Autonumbering supported in Firefox 1.5!
Here’s another reason to use Firefox as your web browser, besides the fact that Firefox has a better security record and that Firefox has better support for web standards in general. Firefox 1.5 has added autonumbering support, and sites like mine are starting to use it. If you’re using a non-compliant web browser, like the current version of Internet Explorer, you’re missing out. But let’s back up a bit to the basics: HTML.
HTML has been a spectacularly successful standard for sharing information - web pages around the world use it. I write a lot of my papers directly in HTML, because it’s easy, using HTML makes them easily accessible to everyone, and it’s a completely open standard.
But HTML has several weaknesses if you’re writing long or technical reports. One especially important one is automatic numbering of headers: the original HTML specification can’t do it. When you’re reading a long report, it can be hard to keep track of where you are, so having every heading numbered (such as “section 2.4.3”) is really helpful. This can be solved by having programs directly insert the heading numbers numbers into the HTML text, but that’s a messy and kludgy solution. It’d be much better if browsers automatically added numbered headings where appropriate, so that the HTML file itself is simple and clean.
The W3C (the standards group in charge of HTML and related standards) agreed that automatic numbering was important, and included support for automatic numbering in the Cascading Style Sheets (CSS) standard way back in 1998. CSS is an important support standard for HTML, so that should have been it… but it wasn’t. Both Netscape and Microsoft decided to not fully implement the standard, nor try to fix the standard so that they would implement it. Soon afterwards Microsoft gained dominant market share, and then let their browser stagnate (why bother improving it, since there was no competition?). It looked like we, the users, would never get basic capabilities in HTML like auto-numbering.
I’m happy to report that Firefox 1.5 has added support for auto-numbering headings and other constructs too. So I’ve modified my CSS file for papers and essays so it auto-number headings; I’ve released my CSS file under the MIT/X license, so anyone else can use it. If you develop web content you may want to look at examples like mine for a reason, because…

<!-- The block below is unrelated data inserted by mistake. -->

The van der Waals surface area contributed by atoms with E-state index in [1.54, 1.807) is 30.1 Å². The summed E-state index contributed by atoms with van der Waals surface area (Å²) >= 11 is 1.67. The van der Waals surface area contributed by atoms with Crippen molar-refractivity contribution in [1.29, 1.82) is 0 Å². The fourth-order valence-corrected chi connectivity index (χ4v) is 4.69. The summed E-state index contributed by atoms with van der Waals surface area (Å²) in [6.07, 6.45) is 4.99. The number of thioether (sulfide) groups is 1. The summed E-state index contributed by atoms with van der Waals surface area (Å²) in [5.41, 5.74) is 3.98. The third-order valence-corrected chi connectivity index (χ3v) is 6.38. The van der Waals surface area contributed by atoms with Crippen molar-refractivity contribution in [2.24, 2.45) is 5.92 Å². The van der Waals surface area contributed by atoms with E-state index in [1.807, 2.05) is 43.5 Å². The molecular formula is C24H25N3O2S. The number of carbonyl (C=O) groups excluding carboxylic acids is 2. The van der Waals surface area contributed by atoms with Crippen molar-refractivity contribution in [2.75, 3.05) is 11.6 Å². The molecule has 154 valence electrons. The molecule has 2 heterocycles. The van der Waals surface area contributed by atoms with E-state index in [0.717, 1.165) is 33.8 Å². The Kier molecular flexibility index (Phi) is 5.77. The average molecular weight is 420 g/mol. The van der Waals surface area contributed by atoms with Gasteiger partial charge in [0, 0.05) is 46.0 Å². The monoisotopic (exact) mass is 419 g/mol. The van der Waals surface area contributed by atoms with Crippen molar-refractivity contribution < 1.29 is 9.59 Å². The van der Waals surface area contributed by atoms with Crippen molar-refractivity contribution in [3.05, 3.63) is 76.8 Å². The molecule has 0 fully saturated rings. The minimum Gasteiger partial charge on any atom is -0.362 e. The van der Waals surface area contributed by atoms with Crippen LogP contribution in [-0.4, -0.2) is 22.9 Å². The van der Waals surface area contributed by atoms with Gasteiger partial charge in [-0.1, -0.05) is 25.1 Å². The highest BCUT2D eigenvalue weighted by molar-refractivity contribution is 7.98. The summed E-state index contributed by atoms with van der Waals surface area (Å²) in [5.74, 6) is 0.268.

It turns out that the story is more complicated. In the process of implementing auto-numbering, the Firefox developers found a serious problem with the CSS specification. Oops! The Mozilla Firefox bug #3247 and David Flanagan’s blog discuss this further. The Firefox developers talked with the W3C, and the W3C ended up creating “CSS 2.1”, an updated/patched version of the CSS2 standard that is in the process of being formally released.
What this means is that the examples for autonumbering in the “official” original CSS2 standard won’t actually work! Instead, you need to follow a slightly different approach as defined in the patched CSS2.1 specification.
Technical stuff: The basic problem involves scoping issues. To solve it, the counter-reset property must be in the main heading names (like h1, h2, etc.), and not in the “before” sections (like h1:before, h2:before, etc.) - in spite of all the examples in the original CSS2 spec. You can put counter-increment in either place, though the spec puts them in the :before sections so I have too.
Now people have yet another reason to upgrade to Firefox. Firefox has had better standards support for some time; there are now many sites that won’t display properly (or as well) if your browser doesn’t support the standards well. But here is a clear and functionally important difference.
I’m a big believer in standards, but they can only help users if they are implemented, and they will only be implemented if users demand standards compliance. I think that the more people switch to standards-compliant browsers, and the more that sites use standards (to encourage people to switch), the more pressure it will bring on the other browser makers to catch up. And that would be great for all computer users.
More broadly, this is also a good example of why it’s important to have implementations try out standards before they are frozen; they help avoid mistakes like this. Today, essentially every successful open standard is implemented by free-libre/open source software (FLOSS) - this makes sure that the standard is implementable, helps all understand what the standard means, and also helps other developers understand at least one way to implement it. This doesn’t mean standards aren’t important; standards are vital! And this also shows that when a mistake is made by a standards body, life is not over; standards bodies can work with implementors to fix problems. In fact, this shows that the best standards are those created from an interplay between standards developers and implementors, where standards are then made official after actual implementation experience.
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